Wednesday, January 26, 2011

Once Upon a Time

| |

Great design isn't just about making something pretty (though it does help). Great design is telling a good story. A story that people can relate to. And more often than not, the more timeless, well-articulated, and engaging that story, the better the overall experience.

My approach:
1) Define the problem space. John Dewey always said, "A well-defined problem is half solved." Once the problem is defined, research should be conducted - ranging from interviews, surveys, focus groups, ethnography, artifact analysis, or alternative methods. Scenarios and personas are developed based on the new found knowledge from the user research. Immersing yourself in the needs of the user is the only way to truly understanding the goal.
2) Design with inspiration, creativity and passion. My design process tends to start with a sketch or a photography. Something I've become inspired by. Something different. Once I become inspired by an idea, I'll take it to the whiteboard - concepting and ideating until the there's literally not a single spot left to write. Only then, does low-fidelity prototyping come into play.
3) Test in situ, or in the situation of where the product will be used. I always tell the user, "We're not testing you, we're testing the design." Listening to the user is just as important as collecting legitimate data by ensuring their subjective desires, expectations, and reactions are genuine. From these observations, one can gain insights to the flaws and great aspects of any design.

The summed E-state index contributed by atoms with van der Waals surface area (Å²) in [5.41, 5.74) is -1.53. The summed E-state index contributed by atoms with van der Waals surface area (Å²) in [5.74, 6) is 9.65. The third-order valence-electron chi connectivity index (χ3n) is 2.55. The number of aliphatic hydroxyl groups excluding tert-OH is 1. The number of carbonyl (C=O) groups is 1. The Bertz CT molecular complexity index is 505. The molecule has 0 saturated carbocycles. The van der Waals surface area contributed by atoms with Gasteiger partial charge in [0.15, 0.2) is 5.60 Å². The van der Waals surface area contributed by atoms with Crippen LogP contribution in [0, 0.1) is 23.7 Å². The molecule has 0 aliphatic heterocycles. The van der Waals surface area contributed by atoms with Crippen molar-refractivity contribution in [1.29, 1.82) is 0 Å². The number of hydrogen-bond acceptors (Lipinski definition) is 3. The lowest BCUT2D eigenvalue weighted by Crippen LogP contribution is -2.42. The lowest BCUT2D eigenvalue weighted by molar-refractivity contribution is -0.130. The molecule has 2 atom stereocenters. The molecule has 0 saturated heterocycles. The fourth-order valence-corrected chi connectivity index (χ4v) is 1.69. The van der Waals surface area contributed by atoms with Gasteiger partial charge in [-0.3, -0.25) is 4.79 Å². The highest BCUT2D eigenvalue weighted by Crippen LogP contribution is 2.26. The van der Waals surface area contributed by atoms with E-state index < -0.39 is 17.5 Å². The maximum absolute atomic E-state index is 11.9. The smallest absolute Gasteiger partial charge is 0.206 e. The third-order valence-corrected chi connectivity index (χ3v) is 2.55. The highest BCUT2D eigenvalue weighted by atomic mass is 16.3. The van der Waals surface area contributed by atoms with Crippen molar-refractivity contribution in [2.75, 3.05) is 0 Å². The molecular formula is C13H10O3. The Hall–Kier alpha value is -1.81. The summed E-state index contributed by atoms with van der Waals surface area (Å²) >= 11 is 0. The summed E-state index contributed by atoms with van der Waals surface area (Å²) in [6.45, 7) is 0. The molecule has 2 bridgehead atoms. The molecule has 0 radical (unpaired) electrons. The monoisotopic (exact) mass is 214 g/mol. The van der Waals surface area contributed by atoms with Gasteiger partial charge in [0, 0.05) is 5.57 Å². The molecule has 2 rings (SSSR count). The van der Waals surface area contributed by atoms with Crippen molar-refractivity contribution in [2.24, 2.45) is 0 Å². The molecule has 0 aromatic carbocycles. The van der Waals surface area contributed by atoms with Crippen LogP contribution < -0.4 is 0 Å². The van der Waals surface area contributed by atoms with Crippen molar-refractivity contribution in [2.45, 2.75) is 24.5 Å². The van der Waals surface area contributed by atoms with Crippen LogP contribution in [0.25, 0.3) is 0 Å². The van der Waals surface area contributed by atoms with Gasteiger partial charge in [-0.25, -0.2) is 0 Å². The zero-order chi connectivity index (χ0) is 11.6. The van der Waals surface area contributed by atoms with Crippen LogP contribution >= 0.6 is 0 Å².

4) Iterate once, twice, or even a hundred times. An iterative cycle in the design process allows for constant critique of the design based on user-testing, collaborative evaluations, and market feedback. Expand and contract; there's always room for improvement and refinement.
5) Deliver the product. No product life cycle is forever. Nor is there such thing as "the" perfect design. However, there is "a" perfect design; one that answers the problem at hand and deliver an experience that is engaging, memorable, and ultimately fulfilling.


Post a Comment

Popular Posts